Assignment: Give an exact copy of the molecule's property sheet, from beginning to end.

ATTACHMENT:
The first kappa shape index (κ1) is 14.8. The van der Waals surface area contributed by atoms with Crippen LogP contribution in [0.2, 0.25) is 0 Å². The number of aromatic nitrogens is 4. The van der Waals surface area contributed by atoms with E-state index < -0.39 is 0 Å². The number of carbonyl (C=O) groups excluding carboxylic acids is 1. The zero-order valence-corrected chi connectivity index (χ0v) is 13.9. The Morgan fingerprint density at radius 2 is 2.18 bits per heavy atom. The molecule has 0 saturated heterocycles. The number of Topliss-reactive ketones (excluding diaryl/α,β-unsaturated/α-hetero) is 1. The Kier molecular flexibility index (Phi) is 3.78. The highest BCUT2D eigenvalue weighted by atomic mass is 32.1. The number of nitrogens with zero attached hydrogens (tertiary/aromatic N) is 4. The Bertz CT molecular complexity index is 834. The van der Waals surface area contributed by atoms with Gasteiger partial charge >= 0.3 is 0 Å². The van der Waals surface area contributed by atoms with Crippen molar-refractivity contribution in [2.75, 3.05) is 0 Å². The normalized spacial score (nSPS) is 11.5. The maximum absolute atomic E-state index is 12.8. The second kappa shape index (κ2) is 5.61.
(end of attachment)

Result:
The first kappa shape index (κ1) is 14.8. The van der Waals surface area contributed by atoms with Crippen LogP contribution in [0.2, 0.25) is 0 Å². The number of aromatic nitrogens is 4. The van der Waals surface area contributed by atoms with E-state index < -0.39 is 0 Å². The number of carbonyl (C=O) groups excluding carboxylic acids is 1. The zero-order valence-corrected chi connectivity index (χ0v) is 13.9. The Morgan fingerprint density at radius 2 is 2.18 bits per heavy atom. The molecule has 0 saturated heterocycles. The number of Topliss-reactive ketones (excluding diaryl/α,β-unsaturated/α-hetero) is 1. The Kier molecular flexibility index (Phi) is 3.78. The highest BCUT2D eigenvalue weighted by atomic mass is 32.1. The number of nitrogens with zero attached hydrogens (tertiary/aromatic N) is 4. The Bertz CT molecular complexity index is 834. The van der Waals surface area contributed by atoms with Gasteiger partial charge >= 0.3 is 0 Å². The van der Waals surface area contributed by atoms with Crippen molar-refractivity contribution in [2.75, 3.05) is 0 Å². The normalized spacial score (nSPS) is 11.5. The maximum absolute atomic E-state index is 12.8. The second kappa shape index (κ2) is 5.61.